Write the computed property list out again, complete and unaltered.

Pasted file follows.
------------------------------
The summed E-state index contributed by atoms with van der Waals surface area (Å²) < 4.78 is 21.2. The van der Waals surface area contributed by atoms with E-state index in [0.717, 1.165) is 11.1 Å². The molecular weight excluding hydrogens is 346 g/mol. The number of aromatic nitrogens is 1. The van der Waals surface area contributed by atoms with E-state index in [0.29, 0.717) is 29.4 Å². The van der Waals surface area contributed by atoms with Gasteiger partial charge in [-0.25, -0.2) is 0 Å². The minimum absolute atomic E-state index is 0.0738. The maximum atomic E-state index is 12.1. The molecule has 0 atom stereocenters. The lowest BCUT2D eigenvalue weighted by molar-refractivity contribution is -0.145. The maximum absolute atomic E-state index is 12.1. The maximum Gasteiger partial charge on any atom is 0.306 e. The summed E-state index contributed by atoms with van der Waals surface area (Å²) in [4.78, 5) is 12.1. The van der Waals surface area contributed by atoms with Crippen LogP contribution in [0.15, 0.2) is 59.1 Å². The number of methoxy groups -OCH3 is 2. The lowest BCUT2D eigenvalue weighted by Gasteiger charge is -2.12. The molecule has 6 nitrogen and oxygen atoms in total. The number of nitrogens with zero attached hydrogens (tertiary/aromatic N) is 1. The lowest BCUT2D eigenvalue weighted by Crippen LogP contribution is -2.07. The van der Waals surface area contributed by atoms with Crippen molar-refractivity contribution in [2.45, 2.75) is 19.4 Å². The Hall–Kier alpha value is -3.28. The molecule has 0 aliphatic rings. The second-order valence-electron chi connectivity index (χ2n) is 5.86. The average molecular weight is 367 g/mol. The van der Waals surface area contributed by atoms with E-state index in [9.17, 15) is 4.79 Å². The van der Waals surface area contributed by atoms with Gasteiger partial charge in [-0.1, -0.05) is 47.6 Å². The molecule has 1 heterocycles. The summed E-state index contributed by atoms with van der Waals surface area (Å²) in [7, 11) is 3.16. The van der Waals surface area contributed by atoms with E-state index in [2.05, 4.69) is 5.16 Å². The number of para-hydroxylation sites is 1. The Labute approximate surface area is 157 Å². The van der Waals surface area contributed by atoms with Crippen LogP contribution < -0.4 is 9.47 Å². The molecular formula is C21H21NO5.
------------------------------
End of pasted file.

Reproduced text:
The summed E-state index contributed by atoms with van der Waals surface area (Å²) < 4.78 is 21.2. The van der Waals surface area contributed by atoms with E-state index in [0.717, 1.165) is 11.1 Å². The molecular weight excluding hydrogens is 346 g/mol. The number of aromatic nitrogens is 1. The van der Waals surface area contributed by atoms with E-state index in [0.29, 0.717) is 29.4 Å². The van der Waals surface area contributed by atoms with Gasteiger partial charge in [-0.25, -0.2) is 0 Å². The minimum absolute atomic E-state index is 0.0738. The maximum atomic E-state index is 12.1. The molecule has 0 atom stereocenters. The lowest BCUT2D eigenvalue weighted by molar-refractivity contribution is -0.145. The maximum absolute atomic E-state index is 12.1. The maximum Gasteiger partial charge on any atom is 0.306 e. The summed E-state index contributed by atoms with van der Waals surface area (Å²) in [4.78, 5) is 12.1. The van der Waals surface area contributed by atoms with Crippen LogP contribution in [0.15, 0.2) is 59.1 Å². The number of methoxy groups -OCH3 is 2. The lowest BCUT2D eigenvalue weighted by Gasteiger charge is -2.12. The molecule has 6 nitrogen and oxygen atoms in total. The number of nitrogens with zero attached hydrogens (tertiary/aromatic N) is 1. The lowest BCUT2D eigenvalue weighted by Crippen LogP contribution is -2.07. The van der Waals surface area contributed by atoms with Crippen molar-refractivity contribution in [2.45, 2.75) is 19.4 Å². The Hall–Kier alpha value is -3.28. The molecule has 0 aliphatic rings. The second-order valence-electron chi connectivity index (χ2n) is 5.86. The average molecular weight is 367 g/mol. The van der Waals surface area contributed by atoms with E-state index in [9.17, 15) is 4.79 Å². The van der Waals surface area contributed by atoms with Gasteiger partial charge in [-0.1, -0.05) is 47.6 Å². The molecule has 1 heterocycles. The summed E-state index contributed by atoms with van der Waals surface area (Å²) in [7, 11) is 3.16. The van der Waals surface area contributed by atoms with E-state index in [2.05, 4.69) is 5.16 Å². The number of para-hydroxylation sites is 1. The Labute approximate surface area is 157 Å². The van der Waals surface area contributed by atoms with Crippen LogP contribution < -0.4 is 9.47 Å². The molecular formula is C21H21NO5.